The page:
Beginning Quilting - Basics, Tools, and A Simple Block
Learning to quilt is fun, and can give you a lifetime of patterns and projects to make, give away, and enjoy in your home. It is important to learn the correct way of doing things from the outset, so that your time and efforts produce the results you want.
The most important thing in quilting is accuracy, and we will spend some time on how to achieve that. Accuracy means corners line up, points are sharp, and blocks fit together. Not having accuracy means frustration with the process, ripped out seams in sewing, and a finished project that you aren't thrilled with. So first, let's start with the tools you need, and some reasons why you need them. Then we'll make a basic block to get you started.
Basic list of essentials for quilting -
Thread, Needles, Straight Pins (Glass head pins preferred)
Iron and ironing board
Your sewing machine only needs to be the very basic, as all we will use for piecing and quilting is a straight stitch. It is why a lot of quilters love the antique Singer Featherweight machines. Thread your machine with good quality thread. The best weight for piecing is a 50 weight thread, as it is thinner than the 40 wt producing a more accurate seam. The best needle size for 100% cotton quilting fabric is 70/10, although an 80/12 can also be used. Set your stitch length for 12 stitches per inch. Be sure your tensions are balanced.
The most accurate piecing will be accomplished with a flanged 1/4-inch foot. This foot allows you to accurately guide the fabric through the machine. Placing the fabric edge next to the flange, with the needle in the center position, creates a 1/4-inch seam. This seam size will not ravel, and will reduce the bulk under the top when it is quilted. Do not 'pink' the edge, as this produces inaccurate measuring for your seam allowance, and is unnecessary work.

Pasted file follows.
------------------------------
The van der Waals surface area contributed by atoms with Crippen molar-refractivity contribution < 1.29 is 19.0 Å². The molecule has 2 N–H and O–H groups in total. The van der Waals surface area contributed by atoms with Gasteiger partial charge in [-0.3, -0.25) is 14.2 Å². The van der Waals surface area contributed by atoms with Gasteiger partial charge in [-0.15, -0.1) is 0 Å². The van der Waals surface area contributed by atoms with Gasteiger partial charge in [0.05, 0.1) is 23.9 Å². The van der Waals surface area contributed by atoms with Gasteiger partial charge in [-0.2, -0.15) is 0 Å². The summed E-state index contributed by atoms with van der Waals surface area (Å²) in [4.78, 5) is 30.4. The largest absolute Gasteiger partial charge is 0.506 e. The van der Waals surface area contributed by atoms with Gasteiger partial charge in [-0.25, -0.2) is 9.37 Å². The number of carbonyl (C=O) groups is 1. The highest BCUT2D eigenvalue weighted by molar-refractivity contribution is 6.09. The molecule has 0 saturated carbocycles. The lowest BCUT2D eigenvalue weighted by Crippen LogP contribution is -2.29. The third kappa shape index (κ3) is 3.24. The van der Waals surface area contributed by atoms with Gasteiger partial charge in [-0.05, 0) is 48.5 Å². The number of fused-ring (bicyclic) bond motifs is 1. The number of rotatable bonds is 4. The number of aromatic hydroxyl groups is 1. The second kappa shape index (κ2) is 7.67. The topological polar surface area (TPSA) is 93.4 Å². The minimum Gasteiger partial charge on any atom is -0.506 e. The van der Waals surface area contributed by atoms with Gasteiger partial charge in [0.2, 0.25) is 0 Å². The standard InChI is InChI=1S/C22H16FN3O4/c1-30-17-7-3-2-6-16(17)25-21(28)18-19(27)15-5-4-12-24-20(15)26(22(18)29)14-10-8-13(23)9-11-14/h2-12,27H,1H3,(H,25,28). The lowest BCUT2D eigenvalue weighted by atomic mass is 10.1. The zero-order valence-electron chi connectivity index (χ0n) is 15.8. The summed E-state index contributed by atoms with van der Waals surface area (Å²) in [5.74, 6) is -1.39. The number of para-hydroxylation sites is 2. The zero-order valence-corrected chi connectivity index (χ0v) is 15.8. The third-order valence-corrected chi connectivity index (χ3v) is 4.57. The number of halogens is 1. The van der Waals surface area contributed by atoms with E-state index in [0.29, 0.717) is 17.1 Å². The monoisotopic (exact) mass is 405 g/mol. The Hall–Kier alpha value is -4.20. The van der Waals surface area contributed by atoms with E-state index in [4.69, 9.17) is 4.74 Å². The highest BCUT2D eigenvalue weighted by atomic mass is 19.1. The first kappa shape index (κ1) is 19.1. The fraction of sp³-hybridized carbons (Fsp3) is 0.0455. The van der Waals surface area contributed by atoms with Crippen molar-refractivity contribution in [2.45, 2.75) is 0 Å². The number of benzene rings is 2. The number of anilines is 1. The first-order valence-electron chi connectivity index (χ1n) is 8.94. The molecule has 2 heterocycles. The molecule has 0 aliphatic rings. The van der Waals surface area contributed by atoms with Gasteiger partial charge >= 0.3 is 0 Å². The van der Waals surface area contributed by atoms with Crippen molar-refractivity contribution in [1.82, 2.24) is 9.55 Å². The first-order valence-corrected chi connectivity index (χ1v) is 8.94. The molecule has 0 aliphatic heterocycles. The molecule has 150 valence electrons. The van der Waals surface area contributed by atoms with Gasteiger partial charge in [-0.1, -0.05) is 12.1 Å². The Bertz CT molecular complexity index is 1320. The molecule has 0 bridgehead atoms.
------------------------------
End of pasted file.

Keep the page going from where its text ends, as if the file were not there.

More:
Now that your machine is set up, let's select some fabrics to use. To begin, pick two or three fabrics that have a nice contrast in value. Value is the lightness or darkness of a color. Something like red and white would give you a nice balance of value.
I personally like to have beginners start with our flag colors of red, white and blue. Using a medium blue, a darker value red and a light white is a good way to start learning about contrast. You can use the colors you like, just be sure one is light, one is medium and one is darker in value. It is contrast in color values that create movement and interest in a finished design. I'll talk more about color and fabric selection in a future post.
Once you have your fabric selected, it is time to cut. You'll need a good quality self-healing cutting mat to use with your rotary cutter. The best size cutting mat for a beginner is 24 x 36, as it is large enough to do most projects. The ruler size recommended for beginners is 6x24, which is large enough to cut most projects. See the post I wrote for the Madam Sew blog on Rotary Cutting Basics and Tips for a detailed explanation of how to use the cutting tools, how to measure accurately, and safety.